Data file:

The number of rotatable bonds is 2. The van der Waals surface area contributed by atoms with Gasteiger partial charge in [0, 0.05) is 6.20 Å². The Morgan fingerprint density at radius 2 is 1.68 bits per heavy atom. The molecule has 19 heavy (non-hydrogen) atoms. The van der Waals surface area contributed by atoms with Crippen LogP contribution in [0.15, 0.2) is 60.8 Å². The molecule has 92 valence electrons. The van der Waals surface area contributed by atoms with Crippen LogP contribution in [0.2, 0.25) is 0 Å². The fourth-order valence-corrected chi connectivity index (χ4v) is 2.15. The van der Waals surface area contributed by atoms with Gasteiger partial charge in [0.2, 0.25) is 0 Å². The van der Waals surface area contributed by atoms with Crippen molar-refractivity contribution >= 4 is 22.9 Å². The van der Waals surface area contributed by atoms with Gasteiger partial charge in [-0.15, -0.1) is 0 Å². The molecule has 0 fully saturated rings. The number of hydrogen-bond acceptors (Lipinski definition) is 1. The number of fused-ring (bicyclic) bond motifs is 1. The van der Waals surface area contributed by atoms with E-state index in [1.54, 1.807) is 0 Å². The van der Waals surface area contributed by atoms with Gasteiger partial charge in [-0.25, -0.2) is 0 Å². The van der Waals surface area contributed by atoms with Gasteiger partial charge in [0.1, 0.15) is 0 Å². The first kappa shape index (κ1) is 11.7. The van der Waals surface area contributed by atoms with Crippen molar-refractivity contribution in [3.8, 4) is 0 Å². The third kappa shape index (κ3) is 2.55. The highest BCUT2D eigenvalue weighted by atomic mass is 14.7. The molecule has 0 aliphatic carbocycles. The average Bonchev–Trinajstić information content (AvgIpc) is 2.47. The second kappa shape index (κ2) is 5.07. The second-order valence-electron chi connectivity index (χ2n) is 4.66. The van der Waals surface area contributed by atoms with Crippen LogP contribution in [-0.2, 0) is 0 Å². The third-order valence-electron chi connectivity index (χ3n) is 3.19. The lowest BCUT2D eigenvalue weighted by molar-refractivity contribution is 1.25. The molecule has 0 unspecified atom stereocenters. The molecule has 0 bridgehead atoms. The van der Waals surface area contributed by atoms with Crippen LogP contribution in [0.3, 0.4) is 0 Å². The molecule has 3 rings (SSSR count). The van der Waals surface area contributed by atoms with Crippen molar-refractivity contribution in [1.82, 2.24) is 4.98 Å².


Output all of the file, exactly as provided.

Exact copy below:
The number of rotatable bonds is 2. The van der Waals surface area contributed by atoms with Gasteiger partial charge in [0, 0.05) is 6.20 Å². The Morgan fingerprint density at radius 2 is 1.68 bits per heavy atom. The molecule has 19 heavy (non-hydrogen) atoms. The van der Waals surface area contributed by atoms with Crippen LogP contribution in [0.15, 0.2) is 60.8 Å². The molecule has 92 valence electrons. The van der Waals surface area contributed by atoms with Crippen LogP contribution in [0.2, 0.25) is 0 Å². The fourth-order valence-corrected chi connectivity index (χ4v) is 2.15. The van der Waals surface area contributed by atoms with Gasteiger partial charge in [0.2, 0.25) is 0 Å². The van der Waals surface area contributed by atoms with Crippen molar-refractivity contribution >= 4 is 22.9 Å². The van der Waals surface area contributed by atoms with Gasteiger partial charge in [-0.15, -0.1) is 0 Å². The molecule has 0 fully saturated rings. The number of hydrogen-bond acceptors (Lipinski definition) is 1. The number of fused-ring (bicyclic) bond motifs is 1. The van der Waals surface area contributed by atoms with E-state index in [1.54, 1.807) is 0 Å². The van der Waals surface area contributed by atoms with Gasteiger partial charge in [-0.25, -0.2) is 0 Å². The van der Waals surface area contributed by atoms with Gasteiger partial charge in [0.1, 0.15) is 0 Å². The first kappa shape index (κ1) is 11.7. The van der Waals surface area contributed by atoms with Crippen molar-refractivity contribution in [3.8, 4) is 0 Å². The third kappa shape index (κ3) is 2.55. The highest BCUT2D eigenvalue weighted by atomic mass is 14.7. The molecule has 0 aliphatic carbocycles. The average Bonchev–Trinajstić information content (AvgIpc) is 2.47. The second kappa shape index (κ2) is 5.07. The second-order valence-electron chi connectivity index (χ2n) is 4.66. The van der Waals surface area contributed by atoms with Crippen LogP contribution in [-0.2, 0) is 0 Å². The third-order valence-electron chi connectivity index (χ3n) is 3.19. The lowest BCUT2D eigenvalue weighted by molar-refractivity contribution is 1.25. The molecule has 0 unspecified atom stereocenters. The molecule has 0 bridgehead atoms. The van der Waals surface area contributed by atoms with Crippen LogP contribution in [0.3, 0.4) is 0 Å². The molecule has 3 rings (SSSR count). The van der Waals surface area contributed by atoms with Crippen molar-refractivity contribution in [1.82, 2.24) is 4.98 Å².